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IT introduces new computer power-saving policy, effective today

Computers across all university campuses will automatically go to sleep after 5 p.m. if not in use
February 1, 2016
A new IT power policy takes effect today that will ensure all computers automatically go to sleep after 5 p.m., if not in use, to help reduce electricity usage across University of Calgary campuses.

A new IT power policy takes effect today that will ensure all computers automatically go to sleep after 5 p.m., if not in use, to help reduce electricity usage across University of Calgary campuses.  

Taking effect today, a new IT power policy is being introduced on IT-managed computers across all University of Calgary campuses. Computers are now automatically being put to sleep after 5 p.m., if not in use, to reduce electricity usage.

The policy coincides with the campus-wide PowerOFF challenge running Jan. 18 to Feb. 12. Users are still encouraged to put computers to sleep during the day when they're away from their workstations.

"The PowerOFF challenge currently underway provides a timely opportunity for the IT department to launch this policy," says Geoff Crowe, a manager in Client Services in the IT department.

"By putting computers to sleep instead of powering them off, IT will still be able to remotely access computers and perform routine updates and virus scans overnight and on weekends while significantly reducing electricity consumed by computers."

Computer in sleep mode uses 95 per cent less electricity than one left on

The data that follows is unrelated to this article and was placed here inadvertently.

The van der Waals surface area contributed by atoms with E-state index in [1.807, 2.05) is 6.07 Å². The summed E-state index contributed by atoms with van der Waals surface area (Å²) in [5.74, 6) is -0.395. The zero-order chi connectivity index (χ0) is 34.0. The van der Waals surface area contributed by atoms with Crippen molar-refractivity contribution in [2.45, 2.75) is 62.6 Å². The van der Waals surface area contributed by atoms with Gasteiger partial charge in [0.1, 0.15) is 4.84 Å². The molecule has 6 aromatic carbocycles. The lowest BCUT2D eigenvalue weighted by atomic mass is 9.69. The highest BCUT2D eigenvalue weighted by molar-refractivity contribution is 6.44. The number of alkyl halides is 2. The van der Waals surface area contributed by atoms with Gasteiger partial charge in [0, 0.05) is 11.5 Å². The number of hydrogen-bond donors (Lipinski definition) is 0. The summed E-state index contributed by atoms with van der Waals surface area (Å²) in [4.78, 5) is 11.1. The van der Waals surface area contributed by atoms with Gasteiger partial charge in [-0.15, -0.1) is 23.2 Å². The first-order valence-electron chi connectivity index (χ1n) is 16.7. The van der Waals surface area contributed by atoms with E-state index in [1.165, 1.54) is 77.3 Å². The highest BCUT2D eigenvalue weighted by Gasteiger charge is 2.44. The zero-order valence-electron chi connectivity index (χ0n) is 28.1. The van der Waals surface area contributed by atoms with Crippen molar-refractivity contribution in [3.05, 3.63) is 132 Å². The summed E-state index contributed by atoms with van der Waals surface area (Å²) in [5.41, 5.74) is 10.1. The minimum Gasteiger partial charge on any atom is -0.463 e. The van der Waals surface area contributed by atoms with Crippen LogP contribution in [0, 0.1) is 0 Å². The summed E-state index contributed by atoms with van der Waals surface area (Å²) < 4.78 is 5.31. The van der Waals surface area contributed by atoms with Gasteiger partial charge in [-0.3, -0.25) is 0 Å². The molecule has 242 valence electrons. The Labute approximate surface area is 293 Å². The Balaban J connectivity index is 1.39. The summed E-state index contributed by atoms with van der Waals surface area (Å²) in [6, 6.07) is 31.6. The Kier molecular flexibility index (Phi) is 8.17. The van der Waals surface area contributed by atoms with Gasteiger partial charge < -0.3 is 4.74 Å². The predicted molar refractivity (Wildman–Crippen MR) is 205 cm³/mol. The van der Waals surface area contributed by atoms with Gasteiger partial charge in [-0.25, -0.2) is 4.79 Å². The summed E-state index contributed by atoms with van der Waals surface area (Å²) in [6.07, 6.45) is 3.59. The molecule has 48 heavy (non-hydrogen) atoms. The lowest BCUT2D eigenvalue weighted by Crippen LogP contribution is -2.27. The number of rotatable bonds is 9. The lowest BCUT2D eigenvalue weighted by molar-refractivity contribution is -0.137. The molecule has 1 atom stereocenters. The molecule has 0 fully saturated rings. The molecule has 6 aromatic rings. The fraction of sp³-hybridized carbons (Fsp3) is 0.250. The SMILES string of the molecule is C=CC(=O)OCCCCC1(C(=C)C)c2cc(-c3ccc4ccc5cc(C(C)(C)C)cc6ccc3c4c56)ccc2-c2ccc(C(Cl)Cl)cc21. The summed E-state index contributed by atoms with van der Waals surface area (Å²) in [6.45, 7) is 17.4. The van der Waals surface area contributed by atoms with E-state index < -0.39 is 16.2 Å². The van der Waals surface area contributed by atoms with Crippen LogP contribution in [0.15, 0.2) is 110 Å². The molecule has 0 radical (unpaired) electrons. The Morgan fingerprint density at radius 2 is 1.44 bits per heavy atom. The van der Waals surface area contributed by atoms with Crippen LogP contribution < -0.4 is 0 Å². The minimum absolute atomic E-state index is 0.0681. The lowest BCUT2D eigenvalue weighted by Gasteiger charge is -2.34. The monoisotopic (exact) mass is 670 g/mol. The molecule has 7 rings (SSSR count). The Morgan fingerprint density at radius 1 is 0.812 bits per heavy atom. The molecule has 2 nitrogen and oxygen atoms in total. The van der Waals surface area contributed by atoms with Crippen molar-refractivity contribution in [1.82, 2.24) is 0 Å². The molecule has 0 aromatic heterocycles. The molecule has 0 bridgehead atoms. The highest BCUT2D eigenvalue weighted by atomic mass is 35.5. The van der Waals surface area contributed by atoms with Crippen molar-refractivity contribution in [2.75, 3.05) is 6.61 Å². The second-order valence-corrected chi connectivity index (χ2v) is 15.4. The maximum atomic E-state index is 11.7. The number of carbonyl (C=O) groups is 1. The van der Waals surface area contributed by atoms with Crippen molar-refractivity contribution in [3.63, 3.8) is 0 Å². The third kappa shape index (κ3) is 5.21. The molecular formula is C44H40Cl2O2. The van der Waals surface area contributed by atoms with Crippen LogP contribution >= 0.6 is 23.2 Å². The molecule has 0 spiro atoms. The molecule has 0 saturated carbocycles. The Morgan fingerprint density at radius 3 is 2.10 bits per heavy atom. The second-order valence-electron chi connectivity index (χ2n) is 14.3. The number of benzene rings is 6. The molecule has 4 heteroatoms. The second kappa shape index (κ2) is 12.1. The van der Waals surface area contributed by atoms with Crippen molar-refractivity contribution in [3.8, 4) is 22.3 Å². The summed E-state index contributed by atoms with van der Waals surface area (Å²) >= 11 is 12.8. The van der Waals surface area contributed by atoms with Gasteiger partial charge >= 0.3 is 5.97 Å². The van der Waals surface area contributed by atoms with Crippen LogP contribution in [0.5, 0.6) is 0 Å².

The savings can be significant. Computers and workstations account for approximately 28 per cent of electricity usage in campus buildings and a computer that is in sleep mode uses approximately 95 per cent less electricity than a computer that is left on. In a building with 100 computers, that can amount to a savings of $4,000 per year.

The PowerOFF campaign continues to encourage campus members to change their behaviours by putting their computers to sleep and turning off their monitors whenever they leave their workstations for prolonged periods of time during the day.

Your computer needs a lunch break too, put it to sleep

"We hope that the creation of this policy will eliminate any concerns surrounding computer electricity saving actions affecting security or update installations overnight," says Crowe. "However, users are still encouraged to put their computers to sleep when they are away during prolonged periods during the day such as during lunch breaks or longer meetings."

To learn more about the new IT power policy, instructions on opting-out of the program and for a list of FAQs, visit the IT website

To get involved in the PowerOFF campaign, visit the sustainabiltiy website.